Syncopated image of Sydney. Credit: Louise Beck

Caption: Syncopated images of the city.

Artist Louise Beck loves being in the thick of things

The bus stops outside, the park across the way is a green solace and with its swimming pool, home to a steady flow of people. Cafes of all design vintages and styles, foods and specialist coffees, dot the urban landscape, and the Factory Theatre is down the road.

When long-time artist Louise Beck decided finally that she had to open her own gallery, there was the slight obstacle of where to have it. A patient, painstaking search followed until she found her spot at 371 Enmore Road; her city gallery/studio would happen here.

Beck’s November retrospective showcases work from her Gallery 371 which will also be celebrating three years. The oils feature Skyscapes which, as she writes, “focus on Sydney and its glass skyscrapers, their reflections, their distortions and their refraction of light, colour and image. The result is an organic and somewhat surreal view of our wonderful city.”

It was this depiction of the newest and the most historic city buildings that first attracted me to her work. I had heard about Beck via Thanh Tam Cao Tam, who had been part of students’ groups at Julian Ashton Art School and still sees her.

I visited Gallery 371 as part of an Inner West creativity trail, and it took a while to click why Beck’s name was familiar to me. Tam had praised her.

The trail brochure had a picture of what I like to think of as a syncopated, twisting, Centrepoint Tower, a ground-to-sky enticement, visual music to an eye accustomed to more touristy images, a commercial impulse taking you to the top.

Remarkably, two years later I find out that her best friend during student days and still a good mate is married to a cousin of mine, an Australian living in Europe. Such a connection and coincidence seemed perfectly natural in this milieu.

For someone raised in regional NSW, ending up on a busy street where cars and buses pass constantly and planes fly overhead, is not something she would have expected. Yet, Beck’s place is like a pop-in community centre. I sat on the chair behind the desk she usually sits in while she settled to the side on a stool, and we talked. At the end, she said, “I have never talked so much about myself as I have with you.” Which is all fine with me.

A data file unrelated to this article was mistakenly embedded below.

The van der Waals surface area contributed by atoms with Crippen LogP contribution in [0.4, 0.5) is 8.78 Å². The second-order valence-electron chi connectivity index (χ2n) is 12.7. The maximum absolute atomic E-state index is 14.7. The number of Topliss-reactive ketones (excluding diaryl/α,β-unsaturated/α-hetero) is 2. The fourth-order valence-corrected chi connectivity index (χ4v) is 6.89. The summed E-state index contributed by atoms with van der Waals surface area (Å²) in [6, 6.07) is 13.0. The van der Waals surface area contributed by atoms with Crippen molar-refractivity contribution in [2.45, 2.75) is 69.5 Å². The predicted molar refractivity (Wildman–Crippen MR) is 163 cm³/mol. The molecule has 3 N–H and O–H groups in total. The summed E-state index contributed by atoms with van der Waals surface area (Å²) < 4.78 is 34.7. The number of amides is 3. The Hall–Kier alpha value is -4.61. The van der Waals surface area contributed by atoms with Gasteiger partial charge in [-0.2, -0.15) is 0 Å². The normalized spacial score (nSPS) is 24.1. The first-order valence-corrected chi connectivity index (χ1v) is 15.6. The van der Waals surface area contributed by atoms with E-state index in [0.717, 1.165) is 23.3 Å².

What was her upbringing like?

I was born in the city but grew up in the country. My father was a postmaster, so we moved around a lot. The longest place we lived was Finley, down by the Murray River NSW. We were there for six years and then came back to Sydney for high school. I got two scholarships in the late 60s) then did English and history teaching. Once I had taught off my bond the very first thing I did was resign from teaching and go to art school. I had always wanted to go. I got my training at Julian Ashton Art School.

Why did you choose the gallery’s location? What were you looking for and how does the space reflect the city’s influence on you?

I lived in Balmain for 16 years. It was an 1884 house and I had a studio upstairs. I used to struggle down the narrow, steep staircase – it had huge banisters – and I thought I was going to end up breaking my neck. I also painted in Addison Road for about six years. All the time I was thinking that I wanted to find my own art space. Then I got to know this area really well, and realised it was full of artists and was quite edgy, which Balmain wasn’t.

I like diversity. That’s why I got so bored in Balmain because there is no diversity. I miss some of my friends, but I tell you, I’ve probably met two times the number of people here than I did in Balmain.

Reflections of Sydney. Credit: Louise Beck
Reflections of Sydney. Credit: Louise Beck